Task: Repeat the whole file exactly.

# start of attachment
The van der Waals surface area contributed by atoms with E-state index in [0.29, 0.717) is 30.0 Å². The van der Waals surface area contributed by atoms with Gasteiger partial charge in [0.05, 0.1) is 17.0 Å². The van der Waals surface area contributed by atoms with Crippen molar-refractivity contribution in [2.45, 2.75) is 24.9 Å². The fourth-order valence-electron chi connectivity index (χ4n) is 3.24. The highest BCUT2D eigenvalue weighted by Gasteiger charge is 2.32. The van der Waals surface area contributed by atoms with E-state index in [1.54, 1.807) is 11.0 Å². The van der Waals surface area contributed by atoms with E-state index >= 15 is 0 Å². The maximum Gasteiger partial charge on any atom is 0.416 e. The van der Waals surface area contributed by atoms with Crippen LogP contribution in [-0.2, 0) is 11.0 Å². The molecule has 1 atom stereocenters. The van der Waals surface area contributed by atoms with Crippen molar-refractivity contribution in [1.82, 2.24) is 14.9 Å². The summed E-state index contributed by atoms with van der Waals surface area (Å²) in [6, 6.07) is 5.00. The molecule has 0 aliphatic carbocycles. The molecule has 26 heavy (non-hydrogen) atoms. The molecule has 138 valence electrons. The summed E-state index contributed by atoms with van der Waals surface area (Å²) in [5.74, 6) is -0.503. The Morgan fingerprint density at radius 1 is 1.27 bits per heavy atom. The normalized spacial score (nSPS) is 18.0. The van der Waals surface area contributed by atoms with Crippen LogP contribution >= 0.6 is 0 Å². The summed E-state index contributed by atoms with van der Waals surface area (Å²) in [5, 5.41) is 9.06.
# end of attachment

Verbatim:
The van der Waals surface area contributed by atoms with E-state index in [0.29, 0.717) is 30.0 Å². The van der Waals surface area contributed by atoms with Gasteiger partial charge in [0.05, 0.1) is 17.0 Å². The van der Waals surface area contributed by atoms with Crippen molar-refractivity contribution in [2.45, 2.75) is 24.9 Å². The fourth-order valence-electron chi connectivity index (χ4n) is 3.24. The highest BCUT2D eigenvalue weighted by Gasteiger charge is 2.32. The van der Waals surface area contributed by atoms with E-state index in [1.54, 1.807) is 11.0 Å². The van der Waals surface area contributed by atoms with E-state index >= 15 is 0 Å². The maximum Gasteiger partial charge on any atom is 0.416 e. The van der Waals surface area contributed by atoms with Crippen LogP contribution in [-0.2, 0) is 11.0 Å². The molecule has 1 atom stereocenters. The van der Waals surface area contributed by atoms with Crippen molar-refractivity contribution in [1.82, 2.24) is 14.9 Å². The summed E-state index contributed by atoms with van der Waals surface area (Å²) in [6, 6.07) is 5.00. The molecule has 0 aliphatic carbocycles. The molecule has 26 heavy (non-hydrogen) atoms. The molecule has 138 valence electrons. The summed E-state index contributed by atoms with van der Waals surface area (Å²) in [5.74, 6) is -0.503. The Morgan fingerprint density at radius 1 is 1.27 bits per heavy atom. The normalized spacial score (nSPS) is 18.0. The van der Waals surface area contributed by atoms with Crippen LogP contribution >= 0.6 is 0 Å². The summed E-state index contributed by atoms with van der Waals surface area (Å²) in [5, 5.41) is 9.06.